Published Thursday, 10 April 2014
Sean Hackett, in red, is awaiting sentence following his manslaughter sentence. (© Pacemaker)
Hackett, 18, has been convicted of manslaughter and sentencing has been reserved until after the Easter break.
In final submissions, prosecution QC Ciaran Murphy said the unprovoked shooting could attract a minimum sentence of at least 15 years, which could then be increased given the aggravating features.
He said the term could then be reduced to take into consideration Hackett's "deminshed responsibility".
However, a defence lawyer said that, in line with psychiatric reports, any risk the 19-year-old former GAA footballing star posed, could be reduced by proper close monitoring and assessment, coupled with any required treatment, by professionals while he was in custody.
Defence QC James Gallagher also argued that authorities have stated that any minimum period "should be considerably reduced" in any murder case which was a border-line one of manslaughter.
He also reminded the court that Hackett was convicted only of manslaughter, which would reduce the term even further, before his mental condition at the time was brought into consideration.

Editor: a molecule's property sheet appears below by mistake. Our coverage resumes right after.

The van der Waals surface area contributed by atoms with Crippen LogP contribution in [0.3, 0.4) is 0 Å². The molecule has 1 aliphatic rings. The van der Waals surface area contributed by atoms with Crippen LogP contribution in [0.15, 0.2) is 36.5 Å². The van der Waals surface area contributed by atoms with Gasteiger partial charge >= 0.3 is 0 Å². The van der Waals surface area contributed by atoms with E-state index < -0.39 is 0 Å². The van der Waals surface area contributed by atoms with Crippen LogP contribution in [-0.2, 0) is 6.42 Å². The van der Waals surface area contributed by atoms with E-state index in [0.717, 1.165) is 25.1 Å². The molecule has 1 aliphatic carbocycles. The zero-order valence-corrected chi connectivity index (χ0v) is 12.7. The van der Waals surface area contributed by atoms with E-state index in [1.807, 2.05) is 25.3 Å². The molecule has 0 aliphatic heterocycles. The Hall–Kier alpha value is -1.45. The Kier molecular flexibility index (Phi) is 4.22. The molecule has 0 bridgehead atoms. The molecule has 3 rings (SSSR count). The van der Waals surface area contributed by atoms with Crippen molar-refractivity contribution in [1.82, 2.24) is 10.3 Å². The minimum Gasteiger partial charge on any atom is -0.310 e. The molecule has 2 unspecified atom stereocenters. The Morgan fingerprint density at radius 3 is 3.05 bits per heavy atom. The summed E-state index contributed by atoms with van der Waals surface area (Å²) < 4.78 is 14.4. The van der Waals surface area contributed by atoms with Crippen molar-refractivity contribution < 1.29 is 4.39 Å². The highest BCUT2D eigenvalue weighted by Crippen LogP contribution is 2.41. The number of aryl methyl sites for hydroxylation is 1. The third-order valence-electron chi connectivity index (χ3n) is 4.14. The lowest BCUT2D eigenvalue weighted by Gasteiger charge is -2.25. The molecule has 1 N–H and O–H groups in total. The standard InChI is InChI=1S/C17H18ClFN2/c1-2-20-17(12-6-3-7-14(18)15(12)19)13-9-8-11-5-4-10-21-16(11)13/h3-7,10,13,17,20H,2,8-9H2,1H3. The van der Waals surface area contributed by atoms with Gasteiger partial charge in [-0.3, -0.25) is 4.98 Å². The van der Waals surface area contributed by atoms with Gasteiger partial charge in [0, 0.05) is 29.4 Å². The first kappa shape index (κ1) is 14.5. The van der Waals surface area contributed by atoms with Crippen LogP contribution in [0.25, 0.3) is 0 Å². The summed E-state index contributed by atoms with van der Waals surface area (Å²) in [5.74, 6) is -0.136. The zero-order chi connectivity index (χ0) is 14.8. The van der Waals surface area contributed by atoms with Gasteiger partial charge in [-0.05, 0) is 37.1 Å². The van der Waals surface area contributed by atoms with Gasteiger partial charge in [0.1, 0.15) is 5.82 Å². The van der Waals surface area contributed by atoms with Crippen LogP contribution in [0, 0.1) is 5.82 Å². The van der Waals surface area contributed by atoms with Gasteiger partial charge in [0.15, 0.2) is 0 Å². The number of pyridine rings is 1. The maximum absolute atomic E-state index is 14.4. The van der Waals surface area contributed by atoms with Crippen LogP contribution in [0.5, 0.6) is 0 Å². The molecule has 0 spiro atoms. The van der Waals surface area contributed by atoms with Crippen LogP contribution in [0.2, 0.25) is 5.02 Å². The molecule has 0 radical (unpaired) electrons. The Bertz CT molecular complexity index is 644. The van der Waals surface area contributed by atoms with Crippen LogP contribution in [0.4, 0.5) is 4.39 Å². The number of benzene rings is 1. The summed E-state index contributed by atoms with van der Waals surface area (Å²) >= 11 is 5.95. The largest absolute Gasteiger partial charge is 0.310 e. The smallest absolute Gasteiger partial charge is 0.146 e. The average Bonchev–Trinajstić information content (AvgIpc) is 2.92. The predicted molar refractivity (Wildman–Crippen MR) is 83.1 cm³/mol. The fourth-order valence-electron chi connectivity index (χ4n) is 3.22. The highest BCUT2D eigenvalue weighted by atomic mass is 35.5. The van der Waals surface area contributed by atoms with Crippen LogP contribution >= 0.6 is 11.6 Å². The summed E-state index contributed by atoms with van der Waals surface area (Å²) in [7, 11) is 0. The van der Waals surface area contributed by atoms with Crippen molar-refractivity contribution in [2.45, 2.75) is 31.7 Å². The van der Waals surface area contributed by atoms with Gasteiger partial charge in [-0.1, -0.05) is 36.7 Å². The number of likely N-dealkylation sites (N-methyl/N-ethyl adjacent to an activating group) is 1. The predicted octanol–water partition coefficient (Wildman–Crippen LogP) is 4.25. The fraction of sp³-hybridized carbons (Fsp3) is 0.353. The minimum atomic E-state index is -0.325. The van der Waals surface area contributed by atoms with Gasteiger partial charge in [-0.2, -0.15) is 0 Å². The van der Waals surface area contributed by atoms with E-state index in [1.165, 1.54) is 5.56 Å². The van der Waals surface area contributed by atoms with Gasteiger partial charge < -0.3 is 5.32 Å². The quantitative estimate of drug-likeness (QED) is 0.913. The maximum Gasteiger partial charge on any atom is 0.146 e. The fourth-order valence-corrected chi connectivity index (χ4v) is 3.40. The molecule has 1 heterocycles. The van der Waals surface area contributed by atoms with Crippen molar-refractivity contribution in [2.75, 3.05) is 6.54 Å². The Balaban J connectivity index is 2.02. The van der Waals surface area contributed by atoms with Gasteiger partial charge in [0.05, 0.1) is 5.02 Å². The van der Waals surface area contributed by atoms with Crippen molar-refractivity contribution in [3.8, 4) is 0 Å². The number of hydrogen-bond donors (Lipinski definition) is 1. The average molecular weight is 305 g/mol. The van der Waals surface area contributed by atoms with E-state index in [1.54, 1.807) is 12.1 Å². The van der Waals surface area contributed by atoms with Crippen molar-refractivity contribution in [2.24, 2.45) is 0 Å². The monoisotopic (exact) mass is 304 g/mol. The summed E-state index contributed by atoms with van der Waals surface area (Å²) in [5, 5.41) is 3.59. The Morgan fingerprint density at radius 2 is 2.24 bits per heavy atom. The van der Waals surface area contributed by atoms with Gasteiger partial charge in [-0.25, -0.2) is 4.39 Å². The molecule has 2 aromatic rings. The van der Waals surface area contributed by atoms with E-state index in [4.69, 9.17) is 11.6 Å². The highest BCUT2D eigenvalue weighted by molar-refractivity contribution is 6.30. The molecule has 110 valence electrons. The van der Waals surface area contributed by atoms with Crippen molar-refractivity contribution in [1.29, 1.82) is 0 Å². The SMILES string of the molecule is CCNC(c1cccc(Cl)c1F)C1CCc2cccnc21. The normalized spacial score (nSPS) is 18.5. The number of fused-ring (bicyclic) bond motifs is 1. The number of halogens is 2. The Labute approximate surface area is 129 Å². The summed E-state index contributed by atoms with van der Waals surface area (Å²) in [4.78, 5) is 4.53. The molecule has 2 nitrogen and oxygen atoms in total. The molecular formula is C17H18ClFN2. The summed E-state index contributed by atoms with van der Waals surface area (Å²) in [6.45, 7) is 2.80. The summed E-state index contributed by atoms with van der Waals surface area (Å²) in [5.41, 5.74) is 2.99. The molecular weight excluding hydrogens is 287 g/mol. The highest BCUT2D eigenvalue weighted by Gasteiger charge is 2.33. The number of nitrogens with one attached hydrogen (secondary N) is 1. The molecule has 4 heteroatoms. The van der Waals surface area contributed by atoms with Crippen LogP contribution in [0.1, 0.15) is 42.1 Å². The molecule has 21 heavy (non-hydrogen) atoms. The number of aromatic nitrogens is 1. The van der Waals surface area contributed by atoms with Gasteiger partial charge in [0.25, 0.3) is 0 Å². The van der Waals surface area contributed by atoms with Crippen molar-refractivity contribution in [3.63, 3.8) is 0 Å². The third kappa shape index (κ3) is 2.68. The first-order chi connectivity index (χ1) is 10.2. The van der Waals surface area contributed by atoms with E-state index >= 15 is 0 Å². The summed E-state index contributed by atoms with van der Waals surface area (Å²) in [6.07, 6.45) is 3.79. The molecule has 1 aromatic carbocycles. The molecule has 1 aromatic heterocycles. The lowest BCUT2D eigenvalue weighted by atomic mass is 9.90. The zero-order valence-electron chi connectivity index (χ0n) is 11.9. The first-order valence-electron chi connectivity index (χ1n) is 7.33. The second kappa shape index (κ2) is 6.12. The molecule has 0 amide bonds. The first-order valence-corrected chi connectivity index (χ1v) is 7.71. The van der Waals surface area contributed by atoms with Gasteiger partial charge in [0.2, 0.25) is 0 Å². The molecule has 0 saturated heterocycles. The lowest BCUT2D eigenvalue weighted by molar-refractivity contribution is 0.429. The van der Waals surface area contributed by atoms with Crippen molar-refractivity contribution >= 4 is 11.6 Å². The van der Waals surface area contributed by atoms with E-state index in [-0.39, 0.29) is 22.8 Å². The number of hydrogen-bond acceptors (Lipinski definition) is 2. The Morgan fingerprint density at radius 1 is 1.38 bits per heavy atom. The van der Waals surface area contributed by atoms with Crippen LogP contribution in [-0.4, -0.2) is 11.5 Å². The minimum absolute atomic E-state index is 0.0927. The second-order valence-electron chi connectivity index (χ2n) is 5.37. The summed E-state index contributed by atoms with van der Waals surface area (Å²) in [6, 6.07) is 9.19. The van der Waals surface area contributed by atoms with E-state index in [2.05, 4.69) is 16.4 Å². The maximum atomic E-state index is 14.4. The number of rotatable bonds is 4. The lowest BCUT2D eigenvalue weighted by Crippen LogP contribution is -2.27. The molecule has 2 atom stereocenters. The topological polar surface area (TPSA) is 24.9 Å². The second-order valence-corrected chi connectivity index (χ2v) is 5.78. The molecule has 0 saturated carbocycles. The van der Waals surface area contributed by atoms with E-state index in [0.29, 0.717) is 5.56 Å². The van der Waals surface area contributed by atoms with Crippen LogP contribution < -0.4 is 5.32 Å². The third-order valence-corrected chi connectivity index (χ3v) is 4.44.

Sentence on Hackett who shot his father twice in the head, in the driveway of their Aghindarrah Road family home in Augher, Tyrone, on 4 January last year, has been reserved until after the Easter recess by trial Judge Mr Justice Stephens.
Awaiting sentence with him is his 18-year-old friend Ronan Mulrine from Dunroe Road in the town, who admitted supplying Hackett with the .22 Czech hunting rifle he used in the shooting.
Dungannon Crown Court, sitting in Belfast's Laganside Courthouse, heard that Mulrine had loaned him his father Gabriel's rifle after Hackett said he needed it to shoot rabbits, or "for a job".
However, Mr Murphy said it was not the prosecution case, nor was it suggested, the teenager knew anything of Hackett's intention of shooting his father.
Defence QC Aiden Coultan said that Mulrine had been "star-struck and in awe" of Hackett and told police that he would have done and given him anything and that he trusted him.
He added that it was because of his lack of foresight, given the very high regard in which he held his friend that he found himself in the dock.
Mr Coultan said it was a "burden" which the teen will have to carry with him for the rest of his life.
© UTV News